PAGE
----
Forget Trump’s tax returns: Congress wants to know what Putin is worth

Republican Sen. Lindsey Graham, who spearheaded the legislation, called it “the sanctions bill from hell” earlier this week.

The Senate wants to do what Donald Trump failed to during his summit with Vladimir Putin in Helsinki last month: stand up to the Kremlin for its ongoing efforts to undermine the U.S. democracy.

Senators from both sides of the aisle introduced legislation Thursday that will impose stiff new sanctions on Russia as punishment for its meddling in U.S. elections, as well as military interventions in Syria and Ukraine. Republican Sen. Lindsey Graham, who spearheaded the legislation, called it “the sanctions bill from hell” earlier this week.


If passed, the Defending American Security from Kremlin Aggression Act of 2018 will impact real estate deals and the oil and gas industry, as well as impose new sanctions on Russian political figures and oligarchs, including calling for a report on the net worth and assets of Russian Vladimir Putin. The bill would also place restrictions on new Russian sovereign debt transactions and Russian imports of uranium.

The new sanctions “will bring to bear the full condemnation of the United States Congress so that Putin finally understands that the U.S. will not tolerate his behavior any longer,” Democratic Senator Bob Menendez said.

The bill seeks to toughen a sanctions bill introduced last summer, one which the president reluctantly signed only after passing Congress with huge majorities. But Trump has yet to comment on the new bill, and it’s unclear if he’d sign, pending its passage in the House and Senate.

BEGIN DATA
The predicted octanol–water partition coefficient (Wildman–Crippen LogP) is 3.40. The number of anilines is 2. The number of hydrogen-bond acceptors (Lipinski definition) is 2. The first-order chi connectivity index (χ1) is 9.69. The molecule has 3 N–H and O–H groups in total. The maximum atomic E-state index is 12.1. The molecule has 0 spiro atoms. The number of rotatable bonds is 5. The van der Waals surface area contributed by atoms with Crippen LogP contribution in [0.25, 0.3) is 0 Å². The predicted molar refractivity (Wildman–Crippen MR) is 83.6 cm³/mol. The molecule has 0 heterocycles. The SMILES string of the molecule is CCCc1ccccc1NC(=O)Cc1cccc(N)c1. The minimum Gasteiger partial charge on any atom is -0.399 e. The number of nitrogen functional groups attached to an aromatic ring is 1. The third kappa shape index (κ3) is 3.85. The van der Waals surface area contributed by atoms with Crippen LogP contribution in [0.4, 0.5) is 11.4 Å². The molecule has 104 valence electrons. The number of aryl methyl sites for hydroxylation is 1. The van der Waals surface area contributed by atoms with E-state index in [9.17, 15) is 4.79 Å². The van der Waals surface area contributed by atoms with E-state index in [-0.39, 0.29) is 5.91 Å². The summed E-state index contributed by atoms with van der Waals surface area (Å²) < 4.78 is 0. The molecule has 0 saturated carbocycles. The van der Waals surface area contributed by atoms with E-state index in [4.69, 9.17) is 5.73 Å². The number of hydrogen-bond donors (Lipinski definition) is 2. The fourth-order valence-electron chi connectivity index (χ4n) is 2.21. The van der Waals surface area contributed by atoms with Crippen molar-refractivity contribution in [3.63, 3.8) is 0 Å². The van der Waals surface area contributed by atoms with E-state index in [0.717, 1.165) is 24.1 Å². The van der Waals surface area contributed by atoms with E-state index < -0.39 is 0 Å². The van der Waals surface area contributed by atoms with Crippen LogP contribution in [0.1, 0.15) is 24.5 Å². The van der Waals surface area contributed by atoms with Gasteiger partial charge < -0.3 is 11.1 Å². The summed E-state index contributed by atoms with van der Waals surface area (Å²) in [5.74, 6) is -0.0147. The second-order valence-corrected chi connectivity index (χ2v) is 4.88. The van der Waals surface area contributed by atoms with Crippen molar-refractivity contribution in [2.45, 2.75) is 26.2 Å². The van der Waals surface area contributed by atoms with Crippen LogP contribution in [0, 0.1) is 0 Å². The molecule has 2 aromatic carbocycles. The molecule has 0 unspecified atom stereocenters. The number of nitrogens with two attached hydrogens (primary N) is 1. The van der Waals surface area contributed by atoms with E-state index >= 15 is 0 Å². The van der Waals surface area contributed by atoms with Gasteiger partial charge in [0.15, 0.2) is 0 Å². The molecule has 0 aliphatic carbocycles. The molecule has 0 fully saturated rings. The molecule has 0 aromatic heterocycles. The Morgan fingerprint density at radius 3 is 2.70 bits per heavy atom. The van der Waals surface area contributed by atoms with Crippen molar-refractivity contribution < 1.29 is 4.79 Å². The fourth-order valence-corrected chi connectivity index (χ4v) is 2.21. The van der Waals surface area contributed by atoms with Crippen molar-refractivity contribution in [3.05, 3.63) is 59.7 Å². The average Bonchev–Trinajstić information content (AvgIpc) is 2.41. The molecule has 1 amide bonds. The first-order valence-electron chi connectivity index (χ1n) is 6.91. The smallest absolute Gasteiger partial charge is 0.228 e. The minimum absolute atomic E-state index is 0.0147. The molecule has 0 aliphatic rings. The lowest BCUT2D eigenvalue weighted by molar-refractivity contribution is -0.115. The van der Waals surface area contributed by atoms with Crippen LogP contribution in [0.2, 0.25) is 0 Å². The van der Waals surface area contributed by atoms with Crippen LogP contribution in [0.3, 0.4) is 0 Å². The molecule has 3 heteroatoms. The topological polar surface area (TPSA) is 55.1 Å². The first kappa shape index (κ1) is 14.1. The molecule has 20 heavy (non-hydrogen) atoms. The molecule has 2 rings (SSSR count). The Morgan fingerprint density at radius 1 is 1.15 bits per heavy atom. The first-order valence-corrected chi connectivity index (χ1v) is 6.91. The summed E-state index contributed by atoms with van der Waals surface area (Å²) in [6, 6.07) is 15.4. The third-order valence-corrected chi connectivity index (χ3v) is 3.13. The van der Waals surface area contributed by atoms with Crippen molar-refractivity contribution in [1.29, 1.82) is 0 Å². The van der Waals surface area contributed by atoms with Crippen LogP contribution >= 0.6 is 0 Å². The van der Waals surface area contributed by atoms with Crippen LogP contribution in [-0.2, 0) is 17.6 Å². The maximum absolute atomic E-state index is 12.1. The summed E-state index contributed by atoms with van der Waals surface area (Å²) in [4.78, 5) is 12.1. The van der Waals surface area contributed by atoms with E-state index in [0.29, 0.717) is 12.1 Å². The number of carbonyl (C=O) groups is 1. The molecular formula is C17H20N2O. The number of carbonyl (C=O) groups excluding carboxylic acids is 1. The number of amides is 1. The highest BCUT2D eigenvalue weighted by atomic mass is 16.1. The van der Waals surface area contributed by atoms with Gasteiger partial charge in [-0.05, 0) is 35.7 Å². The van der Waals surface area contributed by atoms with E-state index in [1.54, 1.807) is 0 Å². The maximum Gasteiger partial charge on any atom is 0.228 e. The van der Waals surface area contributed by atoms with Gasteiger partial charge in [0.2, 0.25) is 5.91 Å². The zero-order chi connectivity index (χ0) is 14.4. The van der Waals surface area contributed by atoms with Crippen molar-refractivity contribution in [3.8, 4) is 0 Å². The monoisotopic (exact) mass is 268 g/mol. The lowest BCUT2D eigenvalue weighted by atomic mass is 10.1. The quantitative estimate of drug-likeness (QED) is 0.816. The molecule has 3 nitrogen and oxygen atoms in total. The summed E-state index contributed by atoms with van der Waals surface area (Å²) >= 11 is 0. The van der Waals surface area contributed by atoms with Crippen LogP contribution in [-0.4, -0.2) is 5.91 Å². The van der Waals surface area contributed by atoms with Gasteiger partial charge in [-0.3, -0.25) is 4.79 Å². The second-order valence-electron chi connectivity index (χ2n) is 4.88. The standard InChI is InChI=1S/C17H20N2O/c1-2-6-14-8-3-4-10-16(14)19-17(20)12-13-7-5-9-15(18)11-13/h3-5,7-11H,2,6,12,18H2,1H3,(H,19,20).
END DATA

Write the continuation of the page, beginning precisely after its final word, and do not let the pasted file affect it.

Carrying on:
“The current sanctions regime has failed to deter Russia from meddling in the upcoming 2018 midterm elections,” Graham said.

In addition to imposing new sanctions, the bill calls for the establishment of new entities designed to counter Russia’s actions in cyberspace. These include a National Fusion Center to Respond to Hybrid Threats, which aims to better prepare and respond to disinformation and other emerging threats.

The proposals come just days after Facebook deleted 32 accounts and pages the social media company said were involved in an ongoing influence campaign that researchers have strongly linked to the Kremlin.

Responding to the new legislation, Sergei Sudakov, member of the Academy of Military Sciences, said that being cut off from the global banking system presents the most serious threat, but he added that Russia will create its own financial hub with China in six months time.

Cover image: Russian hacker Sergey Pavlovich, better known by his former online alias Police Dog, holds a mock money printing plate with Russian President Vladimir Putin, bottom, and US President Donald Trump, center, faces in place of Benjamin Franklin during an interview with the Associated Press in Moscow, Russia, Wednesday, Aug. 9, 2017. (AP Photo/Pavel Golovkin)